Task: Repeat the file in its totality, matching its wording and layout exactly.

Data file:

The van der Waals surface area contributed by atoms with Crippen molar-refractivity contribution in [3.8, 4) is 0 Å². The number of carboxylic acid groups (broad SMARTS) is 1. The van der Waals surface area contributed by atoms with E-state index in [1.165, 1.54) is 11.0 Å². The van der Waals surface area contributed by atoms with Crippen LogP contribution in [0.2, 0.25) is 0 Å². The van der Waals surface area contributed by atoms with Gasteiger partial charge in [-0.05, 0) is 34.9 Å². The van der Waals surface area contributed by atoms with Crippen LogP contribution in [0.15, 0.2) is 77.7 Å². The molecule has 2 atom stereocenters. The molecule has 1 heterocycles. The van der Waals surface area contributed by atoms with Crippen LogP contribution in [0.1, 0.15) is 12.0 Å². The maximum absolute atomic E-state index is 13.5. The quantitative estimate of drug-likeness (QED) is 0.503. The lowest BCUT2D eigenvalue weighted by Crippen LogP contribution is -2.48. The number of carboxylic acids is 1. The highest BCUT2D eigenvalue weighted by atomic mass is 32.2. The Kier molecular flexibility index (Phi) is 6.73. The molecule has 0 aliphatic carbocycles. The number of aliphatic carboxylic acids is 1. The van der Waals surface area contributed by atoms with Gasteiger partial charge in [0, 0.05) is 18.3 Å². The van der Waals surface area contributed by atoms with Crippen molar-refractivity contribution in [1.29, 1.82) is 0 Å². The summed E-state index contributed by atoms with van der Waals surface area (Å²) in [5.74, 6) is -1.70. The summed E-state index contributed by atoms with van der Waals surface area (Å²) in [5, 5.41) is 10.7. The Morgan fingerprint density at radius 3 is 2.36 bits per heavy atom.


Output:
The van der Waals surface area contributed by atoms with Crippen molar-refractivity contribution in [3.8, 4) is 0 Å². The number of carboxylic acid groups (broad SMARTS) is 1. The van der Waals surface area contributed by atoms with E-state index in [1.165, 1.54) is 11.0 Å². The van der Waals surface area contributed by atoms with Crippen LogP contribution in [0.2, 0.25) is 0 Å². The van der Waals surface area contributed by atoms with Gasteiger partial charge in [-0.05, 0) is 34.9 Å². The van der Waals surface area contributed by atoms with Crippen LogP contribution in [0.15, 0.2) is 77.7 Å². The molecule has 2 atom stereocenters. The molecule has 1 heterocycles. The van der Waals surface area contributed by atoms with Crippen LogP contribution in [0.1, 0.15) is 12.0 Å². The maximum absolute atomic E-state index is 13.5. The quantitative estimate of drug-likeness (QED) is 0.503. The lowest BCUT2D eigenvalue weighted by Crippen LogP contribution is -2.48. The number of carboxylic acids is 1. The highest BCUT2D eigenvalue weighted by atomic mass is 32.2. The Kier molecular flexibility index (Phi) is 6.73. The molecule has 0 aliphatic carbocycles. The number of aliphatic carboxylic acids is 1. The van der Waals surface area contributed by atoms with Gasteiger partial charge in [0, 0.05) is 18.3 Å². The van der Waals surface area contributed by atoms with Crippen molar-refractivity contribution in [1.29, 1.82) is 0 Å². The summed E-state index contributed by atoms with van der Waals surface area (Å²) in [5.74, 6) is -1.70. The summed E-state index contributed by atoms with van der Waals surface area (Å²) in [5, 5.41) is 10.7. The Morgan fingerprint density at radius 3 is 2.36 bits per heavy atom.